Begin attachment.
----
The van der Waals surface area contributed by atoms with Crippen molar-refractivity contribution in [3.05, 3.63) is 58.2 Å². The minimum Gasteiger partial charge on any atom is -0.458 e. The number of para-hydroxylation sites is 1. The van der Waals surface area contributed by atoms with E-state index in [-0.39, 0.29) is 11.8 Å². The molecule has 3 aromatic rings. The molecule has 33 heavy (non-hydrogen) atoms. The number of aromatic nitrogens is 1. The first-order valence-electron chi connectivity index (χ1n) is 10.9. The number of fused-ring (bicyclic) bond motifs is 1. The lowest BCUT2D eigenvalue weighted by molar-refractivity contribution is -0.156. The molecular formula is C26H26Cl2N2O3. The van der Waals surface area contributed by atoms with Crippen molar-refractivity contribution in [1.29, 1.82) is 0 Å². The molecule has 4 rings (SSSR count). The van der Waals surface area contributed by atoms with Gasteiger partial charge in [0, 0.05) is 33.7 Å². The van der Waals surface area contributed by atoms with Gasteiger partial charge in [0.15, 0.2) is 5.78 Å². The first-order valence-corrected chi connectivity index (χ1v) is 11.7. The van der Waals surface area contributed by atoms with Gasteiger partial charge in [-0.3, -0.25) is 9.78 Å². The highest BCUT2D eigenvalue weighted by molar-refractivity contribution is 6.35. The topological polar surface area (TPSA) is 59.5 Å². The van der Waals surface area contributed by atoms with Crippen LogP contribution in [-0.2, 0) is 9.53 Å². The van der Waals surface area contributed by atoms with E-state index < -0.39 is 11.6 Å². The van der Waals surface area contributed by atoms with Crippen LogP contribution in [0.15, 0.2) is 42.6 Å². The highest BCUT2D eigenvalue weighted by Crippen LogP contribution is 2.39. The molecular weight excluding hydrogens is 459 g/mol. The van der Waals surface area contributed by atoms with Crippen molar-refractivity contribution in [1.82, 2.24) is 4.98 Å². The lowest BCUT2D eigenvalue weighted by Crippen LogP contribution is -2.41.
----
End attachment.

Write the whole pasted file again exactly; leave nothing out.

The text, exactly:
The van der Waals surface area contributed by atoms with Crippen molar-refractivity contribution in [3.05, 3.63) is 58.2 Å². The minimum Gasteiger partial charge on any atom is -0.458 e. The number of para-hydroxylation sites is 1. The van der Waals surface area contributed by atoms with E-state index in [-0.39, 0.29) is 11.8 Å². The molecule has 3 aromatic rings. The molecule has 33 heavy (non-hydrogen) atoms. The number of aromatic nitrogens is 1. The first-order valence-electron chi connectivity index (χ1n) is 10.9. The number of fused-ring (bicyclic) bond motifs is 1. The lowest BCUT2D eigenvalue weighted by molar-refractivity contribution is -0.156. The molecular formula is C26H26Cl2N2O3. The van der Waals surface area contributed by atoms with Crippen molar-refractivity contribution in [1.29, 1.82) is 0 Å². The molecule has 4 rings (SSSR count). The van der Waals surface area contributed by atoms with Gasteiger partial charge in [0, 0.05) is 33.7 Å². The van der Waals surface area contributed by atoms with Gasteiger partial charge in [0.15, 0.2) is 5.78 Å². The first-order valence-corrected chi connectivity index (χ1v) is 11.7. The van der Waals surface area contributed by atoms with Gasteiger partial charge in [-0.3, -0.25) is 9.78 Å². The highest BCUT2D eigenvalue weighted by molar-refractivity contribution is 6.35. The topological polar surface area (TPSA) is 59.5 Å². The van der Waals surface area contributed by atoms with Crippen LogP contribution in [-0.2, 0) is 9.53 Å². The van der Waals surface area contributed by atoms with E-state index < -0.39 is 11.6 Å². The van der Waals surface area contributed by atoms with Crippen LogP contribution in [0.15, 0.2) is 42.6 Å². The highest BCUT2D eigenvalue weighted by Crippen LogP contribution is 2.39. The molecular weight excluding hydrogens is 459 g/mol. The van der Waals surface area contributed by atoms with Crippen molar-refractivity contribution in [1.82, 2.24) is 4.98 Å². The lowest BCUT2D eigenvalue weighted by Crippen LogP contribution is -2.41.